Columnists

Community game ranching way to go

KALEMBWE

Analysis: SAKABILO KALEMBWE
THE need to come up with community game ranches in chiefdoms across the country cannot be overemphasised. The recent visits taken by Tourism and Arts Permanent Secretary Howard Sikwela so far prove that communities will benefit from this initiative once implemented.
But it is the entire Government system that needs to be commended, especially that the idea is an instruction from President Edgar Lungu.
Recently, reverend Sikwela has been on tour of duty to sensitise various chiefdoms in the North- Western and Copperbelt provinces on the necessity to have these facilities.
And during his tour, rev. Sikwela was consistent about one thing: the prerequisite to empower local communities with their own resources.
Community game ranching is a suitable mechanism to reduce the country’s rate of unemployment, with the potential to increase tourist visits around the country and improve community incomes and livelihoods. The program is meant to empower communities with their own wildlife resources and reduce pressure of demand for special licenses during traditional ceremonies.
The good news is that, there has been an overwhelming welcome of the idea in all the chiefdoms he has visited so far.
During Rev. Sikwela’s visit to Kalumbila District, Chief Mumena stated that the Lukendo Area of the chiefdom had been delineated over the last 10 years awaiting the development of a community ranch.
Starting a game ranch takes research, planning and patience on the part of the community.
Moreover, the Zambian Government through the Department of National Parks and Wildlife (DNPW) promotes and encourages indigenous participation in the game farming industry.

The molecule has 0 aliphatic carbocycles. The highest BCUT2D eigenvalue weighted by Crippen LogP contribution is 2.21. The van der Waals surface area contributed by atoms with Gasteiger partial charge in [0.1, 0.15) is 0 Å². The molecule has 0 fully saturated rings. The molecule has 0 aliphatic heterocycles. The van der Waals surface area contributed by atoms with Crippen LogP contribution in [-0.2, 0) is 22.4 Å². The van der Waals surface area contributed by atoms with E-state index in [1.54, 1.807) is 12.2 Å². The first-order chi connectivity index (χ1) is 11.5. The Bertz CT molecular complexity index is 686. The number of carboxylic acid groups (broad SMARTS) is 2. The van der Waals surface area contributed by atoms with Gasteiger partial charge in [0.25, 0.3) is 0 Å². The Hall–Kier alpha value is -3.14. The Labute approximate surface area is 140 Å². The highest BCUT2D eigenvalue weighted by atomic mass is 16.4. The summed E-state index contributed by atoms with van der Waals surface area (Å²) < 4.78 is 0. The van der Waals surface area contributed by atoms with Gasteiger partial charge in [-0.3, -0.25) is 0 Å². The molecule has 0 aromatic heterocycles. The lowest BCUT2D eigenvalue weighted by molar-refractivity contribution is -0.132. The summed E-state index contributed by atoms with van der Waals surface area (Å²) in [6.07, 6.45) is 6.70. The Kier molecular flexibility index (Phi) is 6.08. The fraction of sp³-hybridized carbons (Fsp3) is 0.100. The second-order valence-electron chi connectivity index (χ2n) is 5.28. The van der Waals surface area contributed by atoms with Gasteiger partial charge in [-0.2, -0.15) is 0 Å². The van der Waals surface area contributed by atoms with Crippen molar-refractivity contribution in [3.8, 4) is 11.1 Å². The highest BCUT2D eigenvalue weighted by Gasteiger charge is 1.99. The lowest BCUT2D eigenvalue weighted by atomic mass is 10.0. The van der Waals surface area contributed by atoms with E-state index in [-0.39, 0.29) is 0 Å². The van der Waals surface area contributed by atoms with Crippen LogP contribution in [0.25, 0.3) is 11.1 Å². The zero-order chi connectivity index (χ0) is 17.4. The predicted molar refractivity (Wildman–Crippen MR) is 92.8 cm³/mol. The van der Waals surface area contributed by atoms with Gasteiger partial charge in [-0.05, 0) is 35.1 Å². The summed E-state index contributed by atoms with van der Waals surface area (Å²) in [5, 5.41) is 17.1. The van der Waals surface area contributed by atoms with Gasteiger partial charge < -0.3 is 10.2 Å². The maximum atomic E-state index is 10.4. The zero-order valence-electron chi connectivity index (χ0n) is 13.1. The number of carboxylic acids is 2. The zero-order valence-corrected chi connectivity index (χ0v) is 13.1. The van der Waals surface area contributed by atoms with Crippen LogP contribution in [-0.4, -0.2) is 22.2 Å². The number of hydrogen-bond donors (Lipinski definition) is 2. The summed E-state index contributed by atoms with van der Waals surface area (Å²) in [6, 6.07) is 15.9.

Due to popular demand, the Ministry of Tourism and Arts has already put up procedures and requirements such as: the applicant must ensure their property is not located in an already gazetted public wildlife estate like a national park or game management area.
You can verify the location of your property through the Planning Unit at DNPW, Chilanga, the applicant must have documentary proof of ownership of the property on which they want to keep wildlife in captivity, the applicant must write a letter addressed to the Director of National Parks and the applicant must submit four bound copies of an ecological suitability study or assessment done on their property by a qualified wildlife specialist.
This document must include forms to fill in 1a and 1b available at the licensing unit at DNPW, and then the applicant must pay a fee on submission of the ecological suitability study.
In addition to the submission fee, the applicant may be required to facilitate an inspection by a team of DNPW officers at his or her own cost. Fees vary based on the size of the property in question.
Once the application is submitted, it will go to the Evaluation Committee on the Establishment of Private Wildlife Estates. If your application is approved you will be given authority to keep wildlife in captivity. Wildlife can be purchased from established game farmers or through DPNW.
And at the beginning of every year, all game farmers must renew their permit to keep wildlife and provide returns to DPNW.
This helps understand wildlife populations and involvement in the industry.
The department looks favourably on applications that clearly show partnerships with local communities.
Will your game ranch provide benefits and encourage local participation in conservation in a rural area?
That is what DNPW wants! More of these will ensure that the demand for illegal bush meat is reduced and there is wildlife in the parks that benefit current and future generations.
Wildlife does not just look after itself, just like cattle or goats, some kind of management system must be put in place in order to be successful at keeping wildlife. One must take into consideration veterinary care, seasonal supplementary feeding, range management, water provision and security.
The author is Public Relations Officer, Ministry of Tourism and Arts.

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